Home to the Fario trout, the rivers across Cantal offer everything that fishing enthusiasts could be looking for. Whether you’re starting out, or are more experienced, there’s something here for everyone. Roger Chalmette has been fishing along Cantal’s tumbling streams and rivers since he was a teenager. Read on and find out all about the art of crayfish fishing!
The “World Trout Lure Fishing Championship” has just been held for the first time in France and it was hosted by Cantal. To be precise, it was actually held in the River Cère, a beautiful river whose spring is in the heart of the Cantal mountains, the largest volcano in Europe. “The trout found in the River Cère is different from that in the River Jordanne,” explains Roger. “It’s black with red markings and very beautiful. In the River Siniq, it’s yellow. In all, you need to know that there are no fewer than 15 different colourings! »
You don’t have to be an experienced fisherman to fish in the River Cère. “It’s a calm river, particularly around the village of Polminhac. You simply place your line and float and then wait for the trout to take the bait. Fishing in the River Goul however requires a bit more experience as the water here runs fast. Fishing in the River Goul is a long-lasting tradition and everything about it is wild. In the River Cère however, the lacal branch of the National Fishing Federation releases Fario trout when the fishing seasons opens in early March.”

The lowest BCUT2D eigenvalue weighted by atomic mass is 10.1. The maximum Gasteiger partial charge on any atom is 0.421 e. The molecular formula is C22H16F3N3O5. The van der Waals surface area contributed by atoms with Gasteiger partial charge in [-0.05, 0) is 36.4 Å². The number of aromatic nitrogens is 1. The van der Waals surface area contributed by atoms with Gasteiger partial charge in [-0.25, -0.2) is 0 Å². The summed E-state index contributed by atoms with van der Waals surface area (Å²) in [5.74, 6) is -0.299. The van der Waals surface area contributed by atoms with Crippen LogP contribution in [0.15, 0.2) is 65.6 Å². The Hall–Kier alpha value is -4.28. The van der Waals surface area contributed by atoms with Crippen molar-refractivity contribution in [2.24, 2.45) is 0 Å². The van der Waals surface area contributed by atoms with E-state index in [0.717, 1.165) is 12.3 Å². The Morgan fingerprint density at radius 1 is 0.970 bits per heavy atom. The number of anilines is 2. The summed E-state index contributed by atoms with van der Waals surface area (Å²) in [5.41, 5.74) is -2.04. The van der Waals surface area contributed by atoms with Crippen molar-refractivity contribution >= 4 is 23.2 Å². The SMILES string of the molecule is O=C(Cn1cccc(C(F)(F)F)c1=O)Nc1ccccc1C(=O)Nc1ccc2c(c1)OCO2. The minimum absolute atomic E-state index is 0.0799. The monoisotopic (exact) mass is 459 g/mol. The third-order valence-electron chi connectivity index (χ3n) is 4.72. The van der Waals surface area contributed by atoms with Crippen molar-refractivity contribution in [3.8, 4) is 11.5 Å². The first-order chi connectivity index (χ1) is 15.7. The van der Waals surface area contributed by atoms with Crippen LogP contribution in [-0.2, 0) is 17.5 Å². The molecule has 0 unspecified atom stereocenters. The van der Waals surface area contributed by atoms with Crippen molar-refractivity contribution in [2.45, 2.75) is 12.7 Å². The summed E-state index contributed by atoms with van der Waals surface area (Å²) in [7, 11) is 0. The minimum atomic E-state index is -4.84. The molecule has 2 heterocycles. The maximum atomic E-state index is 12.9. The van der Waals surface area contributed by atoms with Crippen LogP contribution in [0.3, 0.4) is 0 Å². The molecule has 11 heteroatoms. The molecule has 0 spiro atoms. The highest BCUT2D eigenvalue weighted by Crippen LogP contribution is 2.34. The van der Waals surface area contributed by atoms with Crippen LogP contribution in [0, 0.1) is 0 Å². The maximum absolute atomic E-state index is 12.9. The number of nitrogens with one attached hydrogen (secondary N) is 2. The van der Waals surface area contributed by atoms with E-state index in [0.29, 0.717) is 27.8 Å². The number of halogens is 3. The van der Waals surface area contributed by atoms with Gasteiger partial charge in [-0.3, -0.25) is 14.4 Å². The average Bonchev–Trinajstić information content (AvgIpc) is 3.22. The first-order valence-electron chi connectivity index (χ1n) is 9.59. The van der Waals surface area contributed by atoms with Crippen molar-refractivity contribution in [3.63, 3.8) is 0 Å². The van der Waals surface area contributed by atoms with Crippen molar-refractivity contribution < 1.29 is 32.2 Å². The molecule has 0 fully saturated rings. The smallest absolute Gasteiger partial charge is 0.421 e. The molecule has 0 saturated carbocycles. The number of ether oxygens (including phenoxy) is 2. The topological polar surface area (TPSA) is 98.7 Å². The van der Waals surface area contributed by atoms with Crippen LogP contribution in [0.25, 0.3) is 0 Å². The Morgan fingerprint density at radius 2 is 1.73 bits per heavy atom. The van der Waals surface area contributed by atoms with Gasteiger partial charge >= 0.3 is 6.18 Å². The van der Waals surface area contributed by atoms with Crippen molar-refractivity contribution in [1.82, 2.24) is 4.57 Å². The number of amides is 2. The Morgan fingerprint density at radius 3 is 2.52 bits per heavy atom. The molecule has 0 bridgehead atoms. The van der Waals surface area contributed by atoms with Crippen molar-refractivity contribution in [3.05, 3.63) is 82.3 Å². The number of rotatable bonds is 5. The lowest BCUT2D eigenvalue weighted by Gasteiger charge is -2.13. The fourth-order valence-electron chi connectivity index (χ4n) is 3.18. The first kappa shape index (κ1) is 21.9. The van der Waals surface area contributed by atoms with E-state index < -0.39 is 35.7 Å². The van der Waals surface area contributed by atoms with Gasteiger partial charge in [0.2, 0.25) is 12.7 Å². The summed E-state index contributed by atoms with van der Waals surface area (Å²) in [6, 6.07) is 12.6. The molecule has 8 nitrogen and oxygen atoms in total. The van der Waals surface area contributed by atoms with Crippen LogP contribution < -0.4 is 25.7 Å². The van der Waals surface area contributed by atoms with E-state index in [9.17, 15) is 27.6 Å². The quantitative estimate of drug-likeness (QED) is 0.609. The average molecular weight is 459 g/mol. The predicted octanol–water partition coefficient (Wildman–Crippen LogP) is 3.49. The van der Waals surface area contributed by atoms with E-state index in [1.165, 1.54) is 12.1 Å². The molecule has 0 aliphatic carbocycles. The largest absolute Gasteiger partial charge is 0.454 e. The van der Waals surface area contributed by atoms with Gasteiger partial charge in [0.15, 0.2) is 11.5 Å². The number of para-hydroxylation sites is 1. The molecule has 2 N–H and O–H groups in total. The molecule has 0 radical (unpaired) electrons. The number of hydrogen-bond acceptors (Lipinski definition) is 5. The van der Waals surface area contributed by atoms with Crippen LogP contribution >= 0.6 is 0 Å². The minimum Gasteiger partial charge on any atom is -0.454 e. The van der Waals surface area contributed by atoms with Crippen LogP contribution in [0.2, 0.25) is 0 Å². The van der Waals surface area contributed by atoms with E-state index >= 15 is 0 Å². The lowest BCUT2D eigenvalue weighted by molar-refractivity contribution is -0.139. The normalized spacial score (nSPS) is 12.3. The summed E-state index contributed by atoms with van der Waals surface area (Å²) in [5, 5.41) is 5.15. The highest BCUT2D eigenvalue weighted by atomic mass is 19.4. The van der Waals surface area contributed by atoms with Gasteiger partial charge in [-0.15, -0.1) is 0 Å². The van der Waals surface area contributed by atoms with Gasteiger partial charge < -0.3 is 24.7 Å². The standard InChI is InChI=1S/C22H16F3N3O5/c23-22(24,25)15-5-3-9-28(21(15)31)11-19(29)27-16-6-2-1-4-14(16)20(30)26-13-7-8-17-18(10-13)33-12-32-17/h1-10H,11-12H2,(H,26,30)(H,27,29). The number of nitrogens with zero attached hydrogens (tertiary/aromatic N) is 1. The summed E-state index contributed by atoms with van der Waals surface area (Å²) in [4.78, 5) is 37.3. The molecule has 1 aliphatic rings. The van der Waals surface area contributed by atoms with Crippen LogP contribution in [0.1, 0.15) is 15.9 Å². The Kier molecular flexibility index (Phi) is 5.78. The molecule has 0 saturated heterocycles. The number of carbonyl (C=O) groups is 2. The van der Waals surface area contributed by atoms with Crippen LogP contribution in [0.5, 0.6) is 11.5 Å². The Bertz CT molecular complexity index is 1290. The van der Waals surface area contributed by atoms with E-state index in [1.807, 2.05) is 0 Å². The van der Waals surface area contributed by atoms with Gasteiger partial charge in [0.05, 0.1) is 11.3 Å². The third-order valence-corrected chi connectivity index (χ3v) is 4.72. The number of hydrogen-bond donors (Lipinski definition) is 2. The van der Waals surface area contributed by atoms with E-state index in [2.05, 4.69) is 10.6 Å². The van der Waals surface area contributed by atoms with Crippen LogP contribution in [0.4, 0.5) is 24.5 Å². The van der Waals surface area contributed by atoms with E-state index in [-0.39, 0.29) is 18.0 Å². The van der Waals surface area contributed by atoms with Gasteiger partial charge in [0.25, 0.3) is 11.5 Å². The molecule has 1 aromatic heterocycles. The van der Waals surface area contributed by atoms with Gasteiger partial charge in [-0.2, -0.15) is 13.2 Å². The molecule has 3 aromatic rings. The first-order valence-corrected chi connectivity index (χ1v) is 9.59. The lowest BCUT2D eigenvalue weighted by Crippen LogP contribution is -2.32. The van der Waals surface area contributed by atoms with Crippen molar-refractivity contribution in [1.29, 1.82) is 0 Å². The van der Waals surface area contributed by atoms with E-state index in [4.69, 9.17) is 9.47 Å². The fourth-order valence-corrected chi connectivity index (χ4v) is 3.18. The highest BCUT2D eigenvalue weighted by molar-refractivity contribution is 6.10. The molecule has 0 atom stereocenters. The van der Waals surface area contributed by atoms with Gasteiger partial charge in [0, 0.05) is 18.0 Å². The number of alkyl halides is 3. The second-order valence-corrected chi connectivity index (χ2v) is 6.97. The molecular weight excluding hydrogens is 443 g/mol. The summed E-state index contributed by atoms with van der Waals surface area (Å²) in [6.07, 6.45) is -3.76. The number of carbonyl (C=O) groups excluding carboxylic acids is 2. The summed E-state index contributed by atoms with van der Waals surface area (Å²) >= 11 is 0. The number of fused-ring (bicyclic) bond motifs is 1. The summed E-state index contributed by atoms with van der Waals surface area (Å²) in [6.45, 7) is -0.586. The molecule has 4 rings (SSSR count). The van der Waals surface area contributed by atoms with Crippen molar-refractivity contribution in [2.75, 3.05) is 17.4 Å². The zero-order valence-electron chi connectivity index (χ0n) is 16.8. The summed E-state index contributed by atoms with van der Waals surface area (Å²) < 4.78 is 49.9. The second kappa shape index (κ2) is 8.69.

The diversity of the fishing sites and lodges is one of Cantal’s many assets and the area boasts 11,000 km of rivers. Visitors can buy a daily or weekly fishing permit at the local Tourist Information Centre.
The local branch of the National Fishing Federation has been organizing accompanied fishing outings in the area of the river around the Pas de Cère since 2018. The aim is to catch Louisiana a crayfish, an invasive species that must be distinguished from the white-legged crayfish that is a protected species. To join in, please ensure that you make a booking. “Every Monday morning throughout the summer, I come along to the reception for visitors organized by the team at the Tourist Information Centre in Vic sur Cère. This is a great opportunity to find out all about this fun activity and to enrol. We organize the outings every Tuesday afternoon and spend around 2 hours fishing. We provide all the equipment and using a special net called a “balance”, we generally manage to catch around 150 crayfish. Everyone has a great time and the catch is shared out at the end (while providing visitors with instructions on how to cook them!). Not only do children and adults alike enjoy themselves, but they also have the satisfaction of knowing that they are helping protect the white-legged crayfish that is threatened by the invasive Louisiana crayfish.”
le 05 November 2019